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The latest updates from AFAR.

Grantees in the News: 2014 Highlights

Dec 19
2014

Grantees in the News: 2014 Highlights

In 2014, over 45 AFAR Grantees, both past and present, were featured in 28 popular and scientific publications including 10 mentions in The New York Times, 4 appearances in The Washington Post, and publication in Cell Reports, Science, and Scientific American.    Peruse our full list of grantee news items from the past year here or check out the these highlights from 2014 below.   A March 7 Boston Globe article announced 2003 Beeson Award winner Reisa Sperling, MD as the recipient of the largest grant ever given by the Alzheimer’s Association: the $8 million grant will expand research on…


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Grantee in the News: Collin Ewald’s Research Explores Collagen and Longevity

Dec 18
2014

Grantee in the News: Collin Ewald’s Research Explores Collagen and Longevity

On December 15, Medical Press reported on research co-authored by 2013 Ellison Postdoctoral Fellow Collin Ewald, PhD on longevity interventions in microscopic worms. This study was originally published in the journal Nature.  Dr. Ewald and his collaborators tested interventions that were previously proven to boost longevity on C. elegans worms. Their tests showed that all of the interventions helped to increase collagen production and other proteins that support the structural integrity of tissues, organs, and bones.  Found in both C. elegans and humans, collagen helps to give tissue elasticity and strength.  The authors of this study believe that this…


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Grantee in the News: Reisa Sperling On the Need for More African Americans in Clinical Trials

Dec 2
2014

Grantee in the News: Reisa Sperling On the Need for More African Americans in Clinical Trials

In a November 23, 2014 article, The Washington Post explored how African Americans are almost twice as likely as Caucasians to develop Alzheimer’s disease yet are less likely to participate in clinical trials. Surveying the social and historic relationship between communities of color and clinical trials, the Post article features the efforts of 2003 AFAR Beeson Scholar Dr. Reisa Sperling, one of the nation’s premier Alzheimer’s researchers. Dr. Sperling is actively working to engage minorities in her 60-site study on whether regular transfusions of an antibody can help stop the events that result in memory loss…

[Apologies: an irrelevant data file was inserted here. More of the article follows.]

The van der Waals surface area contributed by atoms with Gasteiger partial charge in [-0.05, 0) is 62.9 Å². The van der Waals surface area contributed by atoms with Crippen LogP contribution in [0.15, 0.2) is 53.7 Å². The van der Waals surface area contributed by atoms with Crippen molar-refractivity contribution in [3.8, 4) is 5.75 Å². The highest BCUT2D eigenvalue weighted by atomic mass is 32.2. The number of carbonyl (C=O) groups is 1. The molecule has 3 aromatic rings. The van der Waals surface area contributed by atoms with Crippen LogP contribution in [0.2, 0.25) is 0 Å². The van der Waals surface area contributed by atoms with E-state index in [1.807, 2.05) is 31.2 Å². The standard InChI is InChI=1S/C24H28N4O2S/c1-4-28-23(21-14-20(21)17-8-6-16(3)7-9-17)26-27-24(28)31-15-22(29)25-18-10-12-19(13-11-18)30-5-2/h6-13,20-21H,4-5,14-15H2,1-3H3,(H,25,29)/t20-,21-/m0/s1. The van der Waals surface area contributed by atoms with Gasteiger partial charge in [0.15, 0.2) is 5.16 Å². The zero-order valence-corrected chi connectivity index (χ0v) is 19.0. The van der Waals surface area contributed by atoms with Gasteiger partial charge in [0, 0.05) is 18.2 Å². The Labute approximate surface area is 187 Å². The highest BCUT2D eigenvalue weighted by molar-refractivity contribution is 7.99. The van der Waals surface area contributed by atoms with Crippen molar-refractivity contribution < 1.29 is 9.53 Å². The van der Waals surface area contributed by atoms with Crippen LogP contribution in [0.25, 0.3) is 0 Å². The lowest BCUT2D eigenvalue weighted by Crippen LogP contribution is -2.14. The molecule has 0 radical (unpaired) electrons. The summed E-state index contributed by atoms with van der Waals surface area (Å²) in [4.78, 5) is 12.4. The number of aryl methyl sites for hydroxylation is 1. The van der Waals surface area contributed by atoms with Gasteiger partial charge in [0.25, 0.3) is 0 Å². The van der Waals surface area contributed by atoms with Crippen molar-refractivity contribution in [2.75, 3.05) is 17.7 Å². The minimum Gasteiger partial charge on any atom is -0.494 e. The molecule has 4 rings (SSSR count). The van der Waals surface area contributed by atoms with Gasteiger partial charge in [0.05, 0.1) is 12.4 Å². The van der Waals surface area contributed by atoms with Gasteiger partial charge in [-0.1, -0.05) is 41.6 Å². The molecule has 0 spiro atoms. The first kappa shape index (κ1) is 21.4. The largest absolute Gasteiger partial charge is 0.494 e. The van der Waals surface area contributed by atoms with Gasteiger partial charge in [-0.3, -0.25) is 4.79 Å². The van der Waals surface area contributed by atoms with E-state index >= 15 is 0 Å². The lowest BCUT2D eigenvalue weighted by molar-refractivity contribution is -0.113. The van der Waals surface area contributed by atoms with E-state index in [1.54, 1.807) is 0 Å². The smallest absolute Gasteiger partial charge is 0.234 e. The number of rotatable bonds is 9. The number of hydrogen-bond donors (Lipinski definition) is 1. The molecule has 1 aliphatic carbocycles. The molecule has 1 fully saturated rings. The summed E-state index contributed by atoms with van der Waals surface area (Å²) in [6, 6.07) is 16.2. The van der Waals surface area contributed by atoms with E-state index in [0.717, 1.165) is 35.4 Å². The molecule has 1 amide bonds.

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Grantee in the News: Domenico Pratico Finds Brain Receptor Cell Could Be Target for Alzheimer's Treatment

Nov 24
2014

Grantee in the News: Domenico Pratico Finds Brain Receptor Cell Could Be Target for Alzheimer's Treatment

On November 18, 2014 FoxNews.com reported on findings from 1997 AFAR Award recipient Domenico Pratico, M.D.’s study, originally published in the journal Neurobiology of Aging.  After studying the effects of free radicals on thromboxane reception (TP) in the brain, Dr. Pratico’s team findings suggest that targeting the TP may prove effective in treatment for Alzheimer’s disease. Read FoxNews.com’s full story on Dr. Pratico’s research here. Dr. Domenico Pratico is a Professor at Temple University School of Medicine. For more about Alzheimer’s disease research, visit our…


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AFAR News: Our Experts Challenge the Anti-Aging Industry in NY Times feature

Nov 20
2014

AFAR News: Our Experts Challenge the Anti-Aging Industry in NY Times feature

A November 18th, 2014 New York Times article, Science (and Quacks) vs. the Aging Process prominently featured three AFAR-affiliated scientific experts: our Deputy Scientific Director, Dr. Nir Barzilai; board member, Dr. S. Jay Olshansky; and 2012  Glenn/AFAR Breakthroughs in Gerontology Award recipient, Dr. James Kirkland. Barzilai, Olshansky, and Kirkland each dispelled myths about anti-aging products and initiatives while affirming AFAR’s goal of extending healthy years of life through scientific research. Read the full article here. For more on the myths related to aging research, watch this recently released animation, “Live Longer Live Well” sponsored by…


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